Thomas started out with a credit score of around 585, and his lender suggested he pay off a credit card balance using his savings to increase his credit utilization rate. She was using 50% of available credit, but when she reduced it to 10%, her credit rating went from about 585 to 630 in about two months, she says.
It’s important to continue to manage your spending habits and build your savings and credit rating even after pre-approval for a mortgage. “[Your lender is] will educate you on the things you can do to help increase your [credit] score because your pre-approval is just a pre-approval, âshe says. “It’s not for final approval, you can always get turned down.”
3. Get advice from real estate professionals, not your friends
One of the best ways to get advice tailored to your personal situation is working with experienced industry professionals. âI would tell everyone to just seek professional advice,â Thomas says. Your family and friends may be homeowners, but that doesn’t necessarily make them experts. âIf you listen to your parents, they bought a house 20 or 30 years ago. Things have changed for 20-30 years.
Once you’ve started the home buying process, you want to talk to your real estate agent or lender before making any major decision. Thomas improved his credit rating by paying off his debts, which is what his lender recommended that he do. Don’t do anything like this until you’ve got your mortgage pre-approved and talked to a professional, Thomas says. Your lender can help you determine which course of action is best for you.
Talk to a handful of real estate agents and licensed mortgage lenders. Look for someone who has knowledge and experience in the area where you want to live and with the type of mortgage that is best for you. To find someone you can trust, educate yourself in your community and chat with other professionals you work with. Thomas and his fiancee were working with a real estate agent they knew from the church.
4. Face your fears and apply
Becoming a homeowner is a big commitment and it can be intimidating. You will need to take care of maintenance and upkeep. But for Thomas, the pros outweigh the cons.
Don’t let worst-case fears or someone else’s negative experience stop you from making your own story, she says. ” Your whole life [you hear] about the redlining, the mortgage industry trying to keep black people outâ¦ it messes your head, âThomas says. ” You’re afraid. You don’t want to apply.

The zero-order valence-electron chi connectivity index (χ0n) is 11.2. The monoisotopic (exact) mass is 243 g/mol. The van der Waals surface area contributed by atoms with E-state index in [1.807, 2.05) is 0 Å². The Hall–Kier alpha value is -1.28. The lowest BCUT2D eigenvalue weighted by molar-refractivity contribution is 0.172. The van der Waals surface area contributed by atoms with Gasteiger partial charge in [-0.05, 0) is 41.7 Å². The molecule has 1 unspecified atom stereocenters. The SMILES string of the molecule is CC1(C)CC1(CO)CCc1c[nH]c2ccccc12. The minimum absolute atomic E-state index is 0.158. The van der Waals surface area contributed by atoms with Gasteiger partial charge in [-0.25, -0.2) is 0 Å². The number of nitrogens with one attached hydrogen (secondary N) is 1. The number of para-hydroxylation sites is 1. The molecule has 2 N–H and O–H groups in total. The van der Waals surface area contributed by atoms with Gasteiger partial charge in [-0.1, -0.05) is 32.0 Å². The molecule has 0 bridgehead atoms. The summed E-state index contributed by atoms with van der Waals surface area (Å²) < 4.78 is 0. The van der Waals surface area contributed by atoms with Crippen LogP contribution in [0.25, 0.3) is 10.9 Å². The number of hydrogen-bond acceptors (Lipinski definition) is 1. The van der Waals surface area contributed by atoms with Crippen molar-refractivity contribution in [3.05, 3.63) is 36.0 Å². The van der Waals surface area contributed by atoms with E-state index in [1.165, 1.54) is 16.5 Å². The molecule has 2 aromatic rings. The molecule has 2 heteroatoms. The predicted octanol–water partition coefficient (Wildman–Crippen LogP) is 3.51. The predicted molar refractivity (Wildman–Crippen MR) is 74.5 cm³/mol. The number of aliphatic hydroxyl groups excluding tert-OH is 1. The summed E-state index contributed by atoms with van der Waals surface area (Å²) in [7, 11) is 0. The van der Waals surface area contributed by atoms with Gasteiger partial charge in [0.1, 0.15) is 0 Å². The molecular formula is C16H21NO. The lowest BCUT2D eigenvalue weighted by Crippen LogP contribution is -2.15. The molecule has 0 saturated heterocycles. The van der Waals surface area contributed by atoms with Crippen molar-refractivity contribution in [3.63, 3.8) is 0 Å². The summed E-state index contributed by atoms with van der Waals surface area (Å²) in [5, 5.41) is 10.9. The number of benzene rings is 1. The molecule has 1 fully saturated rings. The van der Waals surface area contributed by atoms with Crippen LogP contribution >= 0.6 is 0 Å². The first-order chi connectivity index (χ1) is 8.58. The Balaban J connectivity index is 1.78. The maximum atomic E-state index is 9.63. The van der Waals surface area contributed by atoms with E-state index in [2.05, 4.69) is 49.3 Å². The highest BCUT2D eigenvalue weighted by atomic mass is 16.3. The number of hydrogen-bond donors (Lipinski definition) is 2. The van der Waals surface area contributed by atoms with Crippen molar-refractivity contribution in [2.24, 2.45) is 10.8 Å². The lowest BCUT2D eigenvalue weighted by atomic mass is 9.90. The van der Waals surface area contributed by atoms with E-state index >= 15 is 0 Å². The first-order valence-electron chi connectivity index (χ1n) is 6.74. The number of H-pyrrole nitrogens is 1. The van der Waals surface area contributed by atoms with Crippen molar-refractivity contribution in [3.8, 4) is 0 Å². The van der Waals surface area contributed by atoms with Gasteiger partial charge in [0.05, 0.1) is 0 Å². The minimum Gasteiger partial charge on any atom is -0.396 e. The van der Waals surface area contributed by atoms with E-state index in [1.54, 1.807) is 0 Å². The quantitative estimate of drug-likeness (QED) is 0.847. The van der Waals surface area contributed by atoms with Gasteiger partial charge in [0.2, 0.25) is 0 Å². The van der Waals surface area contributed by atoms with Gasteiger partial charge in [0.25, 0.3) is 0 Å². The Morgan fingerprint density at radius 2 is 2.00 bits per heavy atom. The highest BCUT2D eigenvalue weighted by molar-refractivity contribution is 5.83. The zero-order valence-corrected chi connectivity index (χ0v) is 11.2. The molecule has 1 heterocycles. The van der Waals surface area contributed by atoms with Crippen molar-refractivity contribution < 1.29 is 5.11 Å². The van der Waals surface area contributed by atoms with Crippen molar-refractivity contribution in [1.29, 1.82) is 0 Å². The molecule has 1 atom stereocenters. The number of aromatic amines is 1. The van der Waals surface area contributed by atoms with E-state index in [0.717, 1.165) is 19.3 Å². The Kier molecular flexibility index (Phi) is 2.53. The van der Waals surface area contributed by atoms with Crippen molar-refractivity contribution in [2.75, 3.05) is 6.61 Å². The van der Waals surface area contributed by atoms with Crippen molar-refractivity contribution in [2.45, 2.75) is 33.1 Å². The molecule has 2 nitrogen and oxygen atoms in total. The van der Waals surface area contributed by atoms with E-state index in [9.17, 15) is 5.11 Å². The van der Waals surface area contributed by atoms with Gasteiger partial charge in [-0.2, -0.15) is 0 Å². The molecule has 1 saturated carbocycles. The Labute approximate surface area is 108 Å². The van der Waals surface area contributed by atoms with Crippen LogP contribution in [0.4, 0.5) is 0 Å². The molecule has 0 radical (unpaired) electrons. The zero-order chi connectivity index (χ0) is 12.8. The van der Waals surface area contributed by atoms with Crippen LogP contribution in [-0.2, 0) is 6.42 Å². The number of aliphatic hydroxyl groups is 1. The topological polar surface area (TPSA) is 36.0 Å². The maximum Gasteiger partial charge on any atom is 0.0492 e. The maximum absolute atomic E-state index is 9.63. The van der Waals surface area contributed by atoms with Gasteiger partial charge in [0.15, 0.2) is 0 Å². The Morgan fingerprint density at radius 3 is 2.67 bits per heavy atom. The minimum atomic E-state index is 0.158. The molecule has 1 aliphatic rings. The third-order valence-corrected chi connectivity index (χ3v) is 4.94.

But after going through the home buying process, she realized that it wasn’t as impossible as it originally was. âWe think we are not worthy, or we think we will not be approved because of historical evidence,â Thomas says. She thinks you have to try and apply, or you’ll never know for sure.
If it’s time for you to own a home, educate yourself on the process and how to defend yourself. At the very least, you can get a feel for your options by going through the mortgage pre-approval process to see what type of mortgage you qualify for, or by speaking with a real estate agent in your local real estate market.
5. Set a budget for buying a home and stick to it
When shopping at home, it’s important to stick to your home buying budget. âDon’t try to follow the Joneses. People will look at the houses of their friends or celebrities and they will be like, oh, I have to have this and I have to have that, âThomas says. “Really, you just need to get out of the apartment you’re in.” You may not be able to find everything you want in a house, but you may be able to make some changes or additions later.
If you are buying a house with someone else, you will also want to consider the needs and wants of your partner in a house when determining your budget. Thomas says it was difficult to budget for a home purchase with his fiancÃ©e. Thomas considers himself the most frugal, but ultimately opted for a maximum monthly payment of $ 3,000.
The couple will pay $ 318,000 for their new home and estimate their monthly payment to be up to $ 2,500. âI really don’t want a mortgage payment of $ 2,500 a month, but here we are. You have to compromise somewhere, âsays Thomas. This monthly payment estimate includes fairly high property taxes, mortgage principal and interest, home insurance and mortgage insurance.